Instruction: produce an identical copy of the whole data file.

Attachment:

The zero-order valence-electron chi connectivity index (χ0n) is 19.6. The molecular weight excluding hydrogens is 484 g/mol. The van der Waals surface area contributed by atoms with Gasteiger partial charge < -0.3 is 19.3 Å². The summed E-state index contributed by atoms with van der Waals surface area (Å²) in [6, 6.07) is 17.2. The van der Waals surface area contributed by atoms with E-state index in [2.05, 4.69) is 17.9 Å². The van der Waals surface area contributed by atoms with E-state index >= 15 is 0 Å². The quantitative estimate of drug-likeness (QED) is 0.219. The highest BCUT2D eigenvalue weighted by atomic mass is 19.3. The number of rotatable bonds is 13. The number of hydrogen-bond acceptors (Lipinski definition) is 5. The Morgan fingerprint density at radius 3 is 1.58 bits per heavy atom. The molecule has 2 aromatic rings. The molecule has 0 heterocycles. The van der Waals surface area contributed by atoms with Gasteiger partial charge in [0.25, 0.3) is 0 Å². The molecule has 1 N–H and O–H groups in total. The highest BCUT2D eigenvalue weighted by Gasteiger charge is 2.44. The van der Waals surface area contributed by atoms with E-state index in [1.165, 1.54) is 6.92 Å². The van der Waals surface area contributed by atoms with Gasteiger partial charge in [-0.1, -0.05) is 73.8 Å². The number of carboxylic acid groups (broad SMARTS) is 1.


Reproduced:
The zero-order valence-electron chi connectivity index (χ0n) is 19.6. The molecular weight excluding hydrogens is 484 g/mol. The van der Waals surface area contributed by atoms with Gasteiger partial charge < -0.3 is 19.3 Å². The summed E-state index contributed by atoms with van der Waals surface area (Å²) in [6, 6.07) is 17.2. The van der Waals surface area contributed by atoms with E-state index in [2.05, 4.69) is 17.9 Å². The van der Waals surface area contributed by atoms with E-state index >= 15 is 0 Å². The quantitative estimate of drug-likeness (QED) is 0.219. The highest BCUT2D eigenvalue weighted by atomic mass is 19.3. The number of rotatable bonds is 13. The number of hydrogen-bond acceptors (Lipinski definition) is 5. The Morgan fingerprint density at radius 3 is 1.58 bits per heavy atom. The molecule has 2 aromatic rings. The molecule has 0 heterocycles. The van der Waals surface area contributed by atoms with Gasteiger partial charge in [0.25, 0.3) is 0 Å². The molecule has 1 N–H and O–H groups in total. The highest BCUT2D eigenvalue weighted by Gasteiger charge is 2.44. The van der Waals surface area contributed by atoms with E-state index in [1.165, 1.54) is 6.92 Å². The van der Waals surface area contributed by atoms with Gasteiger partial charge in [-0.1, -0.05) is 73.8 Å². The number of carboxylic acid groups (broad SMARTS) is 1.